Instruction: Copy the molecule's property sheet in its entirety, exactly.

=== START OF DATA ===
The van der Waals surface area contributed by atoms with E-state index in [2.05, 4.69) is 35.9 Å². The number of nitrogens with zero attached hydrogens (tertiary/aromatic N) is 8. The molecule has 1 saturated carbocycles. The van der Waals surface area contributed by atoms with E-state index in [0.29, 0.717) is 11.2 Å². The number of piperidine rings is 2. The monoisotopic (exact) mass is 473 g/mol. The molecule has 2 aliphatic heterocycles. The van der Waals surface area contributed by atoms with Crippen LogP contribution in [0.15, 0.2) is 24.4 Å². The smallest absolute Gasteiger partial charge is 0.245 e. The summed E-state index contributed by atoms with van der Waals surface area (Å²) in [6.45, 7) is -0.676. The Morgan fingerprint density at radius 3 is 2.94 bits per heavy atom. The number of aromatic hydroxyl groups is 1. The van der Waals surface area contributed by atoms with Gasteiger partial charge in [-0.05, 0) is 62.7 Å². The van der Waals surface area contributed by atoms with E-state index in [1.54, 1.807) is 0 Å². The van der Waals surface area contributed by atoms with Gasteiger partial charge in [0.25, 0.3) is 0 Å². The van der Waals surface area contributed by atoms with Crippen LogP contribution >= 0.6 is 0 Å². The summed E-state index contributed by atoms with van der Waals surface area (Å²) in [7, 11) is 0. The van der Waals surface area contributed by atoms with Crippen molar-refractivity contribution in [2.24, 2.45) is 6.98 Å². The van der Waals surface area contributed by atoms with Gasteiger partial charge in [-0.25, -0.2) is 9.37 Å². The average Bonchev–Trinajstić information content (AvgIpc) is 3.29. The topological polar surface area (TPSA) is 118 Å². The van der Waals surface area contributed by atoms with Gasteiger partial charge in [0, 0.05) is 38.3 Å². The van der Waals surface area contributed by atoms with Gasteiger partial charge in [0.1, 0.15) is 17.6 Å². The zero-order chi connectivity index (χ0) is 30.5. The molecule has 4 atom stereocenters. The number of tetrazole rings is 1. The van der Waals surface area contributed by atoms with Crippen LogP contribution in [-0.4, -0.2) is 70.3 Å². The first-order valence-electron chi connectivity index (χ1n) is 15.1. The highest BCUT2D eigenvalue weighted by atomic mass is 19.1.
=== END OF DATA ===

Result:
The van der Waals surface area contributed by atoms with E-state index in [2.05, 4.69) is 35.9 Å². The number of nitrogens with zero attached hydrogens (tertiary/aromatic N) is 8. The molecule has 1 saturated carbocycles. The van der Waals surface area contributed by atoms with E-state index in [0.29, 0.717) is 11.2 Å². The number of piperidine rings is 2. The monoisotopic (exact) mass is 473 g/mol. The molecule has 2 aliphatic heterocycles. The van der Waals surface area contributed by atoms with Crippen LogP contribution in [0.15, 0.2) is 24.4 Å². The smallest absolute Gasteiger partial charge is 0.245 e. The summed E-state index contributed by atoms with van der Waals surface area (Å²) in [6.45, 7) is -0.676. The Morgan fingerprint density at radius 3 is 2.94 bits per heavy atom. The number of aromatic hydroxyl groups is 1. The van der Waals surface area contributed by atoms with Gasteiger partial charge in [-0.05, 0) is 62.7 Å². The van der Waals surface area contributed by atoms with E-state index in [1.54, 1.807) is 0 Å². The van der Waals surface area contributed by atoms with Gasteiger partial charge in [0.25, 0.3) is 0 Å². The van der Waals surface area contributed by atoms with Crippen LogP contribution >= 0.6 is 0 Å². The summed E-state index contributed by atoms with van der Waals surface area (Å²) in [7, 11) is 0. The van der Waals surface area contributed by atoms with Crippen molar-refractivity contribution in [2.24, 2.45) is 6.98 Å². The van der Waals surface area contributed by atoms with Gasteiger partial charge in [-0.25, -0.2) is 9.37 Å². The average Bonchev–Trinajstić information content (AvgIpc) is 3.29. The topological polar surface area (TPSA) is 118 Å². The van der Waals surface area contributed by atoms with Gasteiger partial charge in [0, 0.05) is 38.3 Å². The van der Waals surface area contributed by atoms with Gasteiger partial charge in [0.1, 0.15) is 17.6 Å². The zero-order chi connectivity index (χ0) is 30.5. The molecule has 4 atom stereocenters. The number of tetrazole rings is 1. The van der Waals surface area contributed by atoms with Crippen LogP contribution in [-0.4, -0.2) is 70.3 Å². The first-order valence-electron chi connectivity index (χ1n) is 15.1. The highest BCUT2D eigenvalue weighted by atomic mass is 19.1.